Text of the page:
Warning: Spoilers ahead if you are not caught up on the season 3 finale of Nashville.
Chris Carmack is proud of Will Lexington.
After his Nashville character came out of the closet on Wednesday night's season 3 finale, it's almost as though a weight has been lifted.
"I'm happy for Will," the actor tells ET. "It's the first step in his journey of personal fulfillment, and I think he's going to be able to live a much richer life now that he's out and accepting of himself, and has the courage to face whatever's gonna come his way."
For his part, Carmack is embarking on a new frontier of his own. The 34-year-old -- more than a decade after breaking out in Hollywood as the jerk-heartthrob Luke on The O.C. -- last week revealed his first solo single, and will independently release his first-ever solo EP later this year.
ET caught up with Carmack by phone for a wide-ranging interview, touching on everything from his new pop music, why he's "not surprised" at country music's void of gay stars, and what The O.C.'s legacy means to him today. Read on for more.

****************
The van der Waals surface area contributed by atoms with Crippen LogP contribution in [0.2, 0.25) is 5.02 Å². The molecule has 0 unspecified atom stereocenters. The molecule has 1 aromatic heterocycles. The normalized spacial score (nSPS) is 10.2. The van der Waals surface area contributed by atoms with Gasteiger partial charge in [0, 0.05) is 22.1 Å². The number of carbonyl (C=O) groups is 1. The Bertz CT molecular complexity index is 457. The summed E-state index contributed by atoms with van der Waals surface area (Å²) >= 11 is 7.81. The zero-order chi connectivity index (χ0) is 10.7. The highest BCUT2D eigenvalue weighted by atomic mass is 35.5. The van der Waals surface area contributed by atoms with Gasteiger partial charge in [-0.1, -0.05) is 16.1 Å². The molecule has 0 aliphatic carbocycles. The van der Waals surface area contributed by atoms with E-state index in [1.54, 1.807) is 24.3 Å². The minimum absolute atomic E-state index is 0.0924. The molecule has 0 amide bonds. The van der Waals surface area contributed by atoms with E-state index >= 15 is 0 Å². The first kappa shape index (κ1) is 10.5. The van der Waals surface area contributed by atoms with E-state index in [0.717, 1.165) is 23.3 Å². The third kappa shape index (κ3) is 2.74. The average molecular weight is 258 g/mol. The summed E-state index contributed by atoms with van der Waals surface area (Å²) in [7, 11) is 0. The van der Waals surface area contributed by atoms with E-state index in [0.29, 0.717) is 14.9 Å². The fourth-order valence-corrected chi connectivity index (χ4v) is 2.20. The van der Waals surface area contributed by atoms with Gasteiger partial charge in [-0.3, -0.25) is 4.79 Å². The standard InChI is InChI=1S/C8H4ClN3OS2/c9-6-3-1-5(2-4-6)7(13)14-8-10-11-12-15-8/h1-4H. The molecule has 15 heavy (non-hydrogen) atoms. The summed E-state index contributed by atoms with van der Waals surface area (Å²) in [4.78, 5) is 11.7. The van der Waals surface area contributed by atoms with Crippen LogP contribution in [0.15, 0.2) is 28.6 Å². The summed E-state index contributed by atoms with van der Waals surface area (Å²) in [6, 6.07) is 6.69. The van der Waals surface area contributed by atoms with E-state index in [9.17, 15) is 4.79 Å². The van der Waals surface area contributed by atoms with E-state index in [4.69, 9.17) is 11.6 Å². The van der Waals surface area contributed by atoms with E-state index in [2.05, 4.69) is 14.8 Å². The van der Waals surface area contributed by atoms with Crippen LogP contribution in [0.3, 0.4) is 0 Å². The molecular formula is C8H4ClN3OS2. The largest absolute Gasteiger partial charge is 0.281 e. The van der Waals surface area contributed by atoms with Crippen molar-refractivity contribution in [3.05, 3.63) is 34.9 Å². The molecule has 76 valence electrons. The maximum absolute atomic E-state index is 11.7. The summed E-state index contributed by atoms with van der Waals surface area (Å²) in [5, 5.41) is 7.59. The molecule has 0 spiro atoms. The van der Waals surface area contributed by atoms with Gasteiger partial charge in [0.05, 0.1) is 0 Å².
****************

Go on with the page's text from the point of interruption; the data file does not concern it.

Your new music is pop but I think with your role on Nashville, a lot of people would expect you to go country. I would also argue that you have the talent to really go either way - why pop?
To be honest, I had to check a box to put it on iTunes. If I could have not checked a box, I would have not. People like to define things by genre and, in fact, this single has a lot of country elements in it, but some of the other songs on the EP are less country and as a result, I just kinda classified the whole thing as pop.
But you performed at Stagecoach, a country music festival. Do you believe that the genres are all sort of blurring together lately?
It certainly seems to be. I'll hear stuff on country radio that sounds like a right-down-the-middle pop song or a rock song, for that matter. I do think the boundaries are blurring a little bit. That said, I do have some stuff comin' out that I think would firmly not be in the country category -- that's why I checked that box -- but people can call it whatever they want to. I'm not taking sides either way.